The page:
Magic: the Gathering
This article belongs to the series The most popular archetypes of the cEDH:
Birthing Podand we will take the opportunity to compare them with the possibilities that
Primespeaker Vannifarbrings us.
THE COMBOI thought a lot about how to explain the central idea of our lines here, and came to the conclusion the best way is referring to two extinct classics of Modern: the UR Twin and the Toolbox Birthing Pod. Those who were players at that time must remember that the consistency of a two-piece combo caused problems for the health of the format, as well as the possibilities that a permanent tutor brings us allow us not only to follow linear strategies, but also to use it as a tool in favor of the deck, allowing a much more practical than conventional problem solving. What I mean here is that when we combine this type of combo with a consistent way of looking for it, we have something good, but when that way comes from a card that can serve as a tool in favor of the deck, it becomes powerful enough to build an entire archetype around it (which can be applied both in the case of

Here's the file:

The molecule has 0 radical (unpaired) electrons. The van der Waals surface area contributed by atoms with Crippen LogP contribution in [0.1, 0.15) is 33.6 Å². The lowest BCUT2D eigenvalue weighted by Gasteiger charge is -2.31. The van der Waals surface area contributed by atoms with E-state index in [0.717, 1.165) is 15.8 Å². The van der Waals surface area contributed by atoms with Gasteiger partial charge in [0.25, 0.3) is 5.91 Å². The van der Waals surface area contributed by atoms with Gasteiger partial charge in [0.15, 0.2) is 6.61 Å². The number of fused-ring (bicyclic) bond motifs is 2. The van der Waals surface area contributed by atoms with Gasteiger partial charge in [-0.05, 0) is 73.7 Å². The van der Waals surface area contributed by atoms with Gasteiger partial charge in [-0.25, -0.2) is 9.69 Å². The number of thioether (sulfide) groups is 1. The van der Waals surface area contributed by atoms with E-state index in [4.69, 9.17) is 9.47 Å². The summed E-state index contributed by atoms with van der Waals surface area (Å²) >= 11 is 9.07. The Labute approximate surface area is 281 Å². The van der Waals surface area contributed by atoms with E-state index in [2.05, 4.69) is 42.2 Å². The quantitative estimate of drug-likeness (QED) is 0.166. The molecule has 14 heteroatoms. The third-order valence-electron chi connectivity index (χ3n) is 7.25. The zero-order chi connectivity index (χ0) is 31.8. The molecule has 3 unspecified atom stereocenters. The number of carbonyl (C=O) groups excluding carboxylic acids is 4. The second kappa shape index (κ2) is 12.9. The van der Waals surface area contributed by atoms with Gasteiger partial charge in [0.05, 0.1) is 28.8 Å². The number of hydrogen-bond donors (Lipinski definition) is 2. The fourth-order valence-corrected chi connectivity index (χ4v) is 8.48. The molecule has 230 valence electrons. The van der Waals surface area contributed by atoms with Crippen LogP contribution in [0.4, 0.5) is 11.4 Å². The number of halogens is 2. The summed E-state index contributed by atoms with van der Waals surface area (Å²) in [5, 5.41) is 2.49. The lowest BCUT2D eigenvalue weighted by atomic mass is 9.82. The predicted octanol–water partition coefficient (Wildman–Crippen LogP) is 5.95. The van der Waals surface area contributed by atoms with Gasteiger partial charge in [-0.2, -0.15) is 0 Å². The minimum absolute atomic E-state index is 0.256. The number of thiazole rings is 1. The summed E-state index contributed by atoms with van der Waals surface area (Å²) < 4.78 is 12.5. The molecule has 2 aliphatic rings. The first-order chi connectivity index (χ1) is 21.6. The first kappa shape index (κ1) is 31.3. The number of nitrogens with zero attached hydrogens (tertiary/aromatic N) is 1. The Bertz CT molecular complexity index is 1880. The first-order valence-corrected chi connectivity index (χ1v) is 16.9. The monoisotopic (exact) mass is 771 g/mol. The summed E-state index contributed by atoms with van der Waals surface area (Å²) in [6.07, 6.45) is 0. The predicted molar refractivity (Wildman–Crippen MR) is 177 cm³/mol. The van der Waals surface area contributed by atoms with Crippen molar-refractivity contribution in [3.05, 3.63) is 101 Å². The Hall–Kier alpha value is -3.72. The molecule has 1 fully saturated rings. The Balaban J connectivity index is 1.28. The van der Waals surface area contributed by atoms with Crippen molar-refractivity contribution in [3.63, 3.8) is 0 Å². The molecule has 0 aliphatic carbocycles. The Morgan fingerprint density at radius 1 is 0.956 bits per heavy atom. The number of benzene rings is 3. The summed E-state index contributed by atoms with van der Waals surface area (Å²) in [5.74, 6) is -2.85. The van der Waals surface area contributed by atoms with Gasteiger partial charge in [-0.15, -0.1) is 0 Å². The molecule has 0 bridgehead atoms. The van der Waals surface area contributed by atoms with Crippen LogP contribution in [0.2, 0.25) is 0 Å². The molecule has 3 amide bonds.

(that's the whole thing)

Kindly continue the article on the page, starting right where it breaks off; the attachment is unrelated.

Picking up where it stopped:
Birthing Podand in the case of
Demonic Consultation). Now, specifically talking about the Commander, we can debate about three main lines of play that became popular for the Pod Lines strategies because they occupy few slots and allow the cards characterized by tutoring our combo pieces to be used to solve eventual problems (even if the rest of the deck also works to stabilize the board, it is interesting to have options). Each line was based on the options that a specific tutor gives us. So, in order to have pieces in common, the best way I found to demonstrate them was through topics. • LINE 1:
BIRTHING PODWe have several options for the lines based on the New Phyrexia artifact, but the most popular one integrates the already known Blood Pod deck, allowing us to use
Tymna the Weaveras the starting spark for our combo. The sequence of this is given by: 1. Activate
Birthing Podby sacrificing Tymna to seek
Felidar Guardian; 2. Exile
Birthing Podwith Felidar's ability to return the artifact to the battlefield untapped; 3. Sacrifice
Felidar Guardianwith the Pod to bring
Karmic Guide; 4. Use the
Karmic Guideeffect to bring Felidar from the graveyard to the battlefield and again blink